unabashedly


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un·a·bashed

 (ŭn′ə-băsht′)
adj.
1. Not disconcerted or embarrassed; poised.
2. Not concealed or disguised; obvious: unabashed disgust.

un′a·bash′ed·ly (-băsh′ĭd-lē) adv.

unabashedly

(ˌʌnəˈbæʃtlɪ)
adv
in an unabashed manner
ThesaurusAntonymsRelated WordsSynonymsLegend:
Adv.1.unabashedly - in an unabashed manner; "unabashedly, he asked for more"
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References in periodicals archive ?
During Treasury questions, Mr Osborne told MPs: "Unlike others we are unabashedly pro-business.
Yankelevich unabashedly evokes his personal peccadilloes, his love-hate relationship with language, and the immortal setting of a bar in this compilation of poems and other short works.
It has force, which is something missing from a lot of bands these days - at least, bands that aren't unabashedly metal or hard-core.
This amiable comedy is unabashedly frothy fun -providing plum roles for Saturday Night Live cohorts Tina Fey and Amy Poehler as the unlikely buddies - and delivering an abundance of hearty laughs.
Samuel Adams Hallertau Imperial Pilsner is brewed for the hungry-for-hops beer lover and great beer connoisseurs who are always on the hunt for a brew that unabashedly pushes the boundaries of flavor," said Jim Koch, founder of Boston Beer Co.
It's unabashedly frothy fun - providing plum roles for Saturday Night Live cohorts Tina Fey and Amy Poehler as the unlikely buddies - and delivering an abundance of hearty laughs.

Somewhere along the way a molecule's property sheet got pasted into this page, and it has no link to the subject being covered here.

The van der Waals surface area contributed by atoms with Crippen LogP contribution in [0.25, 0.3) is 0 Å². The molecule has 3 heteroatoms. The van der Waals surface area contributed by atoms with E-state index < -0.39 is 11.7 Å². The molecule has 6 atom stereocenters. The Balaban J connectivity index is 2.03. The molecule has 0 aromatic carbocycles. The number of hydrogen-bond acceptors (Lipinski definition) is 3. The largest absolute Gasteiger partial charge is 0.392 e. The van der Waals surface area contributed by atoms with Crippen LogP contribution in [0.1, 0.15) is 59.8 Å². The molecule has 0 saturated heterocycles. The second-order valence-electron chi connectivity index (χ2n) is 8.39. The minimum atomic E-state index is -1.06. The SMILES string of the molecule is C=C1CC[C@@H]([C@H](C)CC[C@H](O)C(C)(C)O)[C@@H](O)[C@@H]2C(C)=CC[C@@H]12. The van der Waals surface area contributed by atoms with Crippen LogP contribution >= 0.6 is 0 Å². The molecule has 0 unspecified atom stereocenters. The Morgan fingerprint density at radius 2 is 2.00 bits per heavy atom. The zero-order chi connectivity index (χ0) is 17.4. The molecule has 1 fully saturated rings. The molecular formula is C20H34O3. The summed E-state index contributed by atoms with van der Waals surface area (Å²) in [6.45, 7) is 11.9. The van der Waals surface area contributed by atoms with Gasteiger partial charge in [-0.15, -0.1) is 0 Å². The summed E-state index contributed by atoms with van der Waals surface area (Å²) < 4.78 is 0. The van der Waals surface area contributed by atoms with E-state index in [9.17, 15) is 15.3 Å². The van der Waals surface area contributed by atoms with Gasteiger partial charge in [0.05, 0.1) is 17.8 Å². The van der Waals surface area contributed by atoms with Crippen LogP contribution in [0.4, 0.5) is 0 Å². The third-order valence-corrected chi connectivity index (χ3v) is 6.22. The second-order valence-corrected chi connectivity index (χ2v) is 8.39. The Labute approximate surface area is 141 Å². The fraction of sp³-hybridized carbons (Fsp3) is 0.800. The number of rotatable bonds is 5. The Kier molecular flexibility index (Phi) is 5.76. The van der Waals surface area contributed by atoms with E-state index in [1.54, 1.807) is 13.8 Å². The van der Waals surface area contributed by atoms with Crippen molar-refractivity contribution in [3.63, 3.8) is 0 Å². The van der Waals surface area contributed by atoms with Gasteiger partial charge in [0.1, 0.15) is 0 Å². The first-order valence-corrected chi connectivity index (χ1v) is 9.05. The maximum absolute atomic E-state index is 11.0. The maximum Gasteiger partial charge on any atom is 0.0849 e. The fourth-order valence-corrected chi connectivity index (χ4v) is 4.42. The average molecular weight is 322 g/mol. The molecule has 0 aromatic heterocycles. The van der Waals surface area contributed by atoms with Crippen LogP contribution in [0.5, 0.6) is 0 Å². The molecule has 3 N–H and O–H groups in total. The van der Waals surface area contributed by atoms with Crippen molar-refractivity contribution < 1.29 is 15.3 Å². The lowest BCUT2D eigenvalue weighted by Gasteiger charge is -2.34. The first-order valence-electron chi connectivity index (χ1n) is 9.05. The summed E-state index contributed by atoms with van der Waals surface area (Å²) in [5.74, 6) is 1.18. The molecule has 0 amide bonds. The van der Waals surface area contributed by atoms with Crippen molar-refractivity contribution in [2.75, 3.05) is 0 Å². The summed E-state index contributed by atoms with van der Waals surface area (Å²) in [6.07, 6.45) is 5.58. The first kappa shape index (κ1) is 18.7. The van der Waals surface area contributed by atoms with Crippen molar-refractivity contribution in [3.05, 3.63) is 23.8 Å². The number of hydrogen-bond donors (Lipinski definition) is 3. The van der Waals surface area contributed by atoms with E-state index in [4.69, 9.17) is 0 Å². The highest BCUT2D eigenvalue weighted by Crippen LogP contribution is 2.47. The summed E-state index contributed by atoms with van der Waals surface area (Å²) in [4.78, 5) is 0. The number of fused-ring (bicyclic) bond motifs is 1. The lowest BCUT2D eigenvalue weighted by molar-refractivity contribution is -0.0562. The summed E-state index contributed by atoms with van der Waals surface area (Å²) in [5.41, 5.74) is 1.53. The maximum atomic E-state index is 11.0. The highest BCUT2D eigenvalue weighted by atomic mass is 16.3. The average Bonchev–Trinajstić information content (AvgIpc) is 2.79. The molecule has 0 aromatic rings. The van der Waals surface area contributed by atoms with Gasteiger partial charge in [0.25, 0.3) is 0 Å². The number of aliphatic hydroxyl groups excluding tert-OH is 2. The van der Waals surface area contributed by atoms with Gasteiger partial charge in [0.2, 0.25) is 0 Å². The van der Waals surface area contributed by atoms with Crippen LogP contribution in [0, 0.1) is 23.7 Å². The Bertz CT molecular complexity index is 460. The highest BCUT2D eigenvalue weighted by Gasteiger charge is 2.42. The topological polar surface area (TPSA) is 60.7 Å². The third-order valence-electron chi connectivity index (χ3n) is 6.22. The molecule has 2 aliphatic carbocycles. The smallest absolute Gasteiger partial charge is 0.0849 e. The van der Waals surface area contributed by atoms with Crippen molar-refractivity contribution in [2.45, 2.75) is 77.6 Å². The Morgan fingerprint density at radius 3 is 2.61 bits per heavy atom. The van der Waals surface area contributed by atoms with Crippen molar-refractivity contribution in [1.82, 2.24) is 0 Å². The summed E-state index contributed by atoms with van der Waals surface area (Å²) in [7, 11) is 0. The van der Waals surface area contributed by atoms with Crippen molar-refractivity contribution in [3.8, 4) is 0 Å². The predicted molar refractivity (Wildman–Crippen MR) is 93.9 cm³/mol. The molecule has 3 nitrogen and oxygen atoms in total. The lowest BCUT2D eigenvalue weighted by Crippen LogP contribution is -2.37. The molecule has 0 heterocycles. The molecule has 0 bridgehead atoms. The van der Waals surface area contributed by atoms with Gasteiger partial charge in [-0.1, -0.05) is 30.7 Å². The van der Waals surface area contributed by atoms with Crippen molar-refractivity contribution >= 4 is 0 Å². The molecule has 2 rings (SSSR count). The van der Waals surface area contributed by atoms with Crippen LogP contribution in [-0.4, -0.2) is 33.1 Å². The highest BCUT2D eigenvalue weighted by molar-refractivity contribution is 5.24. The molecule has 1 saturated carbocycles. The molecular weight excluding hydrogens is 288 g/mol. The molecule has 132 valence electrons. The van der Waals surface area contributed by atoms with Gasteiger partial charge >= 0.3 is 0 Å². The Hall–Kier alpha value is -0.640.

Ranging from sensual bedroom gyrations to the portrait of a mad aristocrat, these films unabashedly celebrate movements of the human body.
Glenn Greenwald, an unabashedly partisan columnist for Salon, rebuts what he calls the myths of Republican politics.
The Water Horse sketches a very similar relationship between the creature and the youngster, and the bitters weet resolution unabashedly goes for the tear ducts, with an obvious nod to Free Willy.
THIS is an unabashedly perky and formulaic romantic comedy.
A fascinating, unabashedly honest chronicle of what it was like to live through dark days in Holland's modern history, and subsequently emigrate to America.
It's a movie that's unabashedly nostalgic for the oeuvre of John Hughes, which makes it an exercise in second-hand longing, given how many of Hughes' movies were themselves bittersweet odes to the past.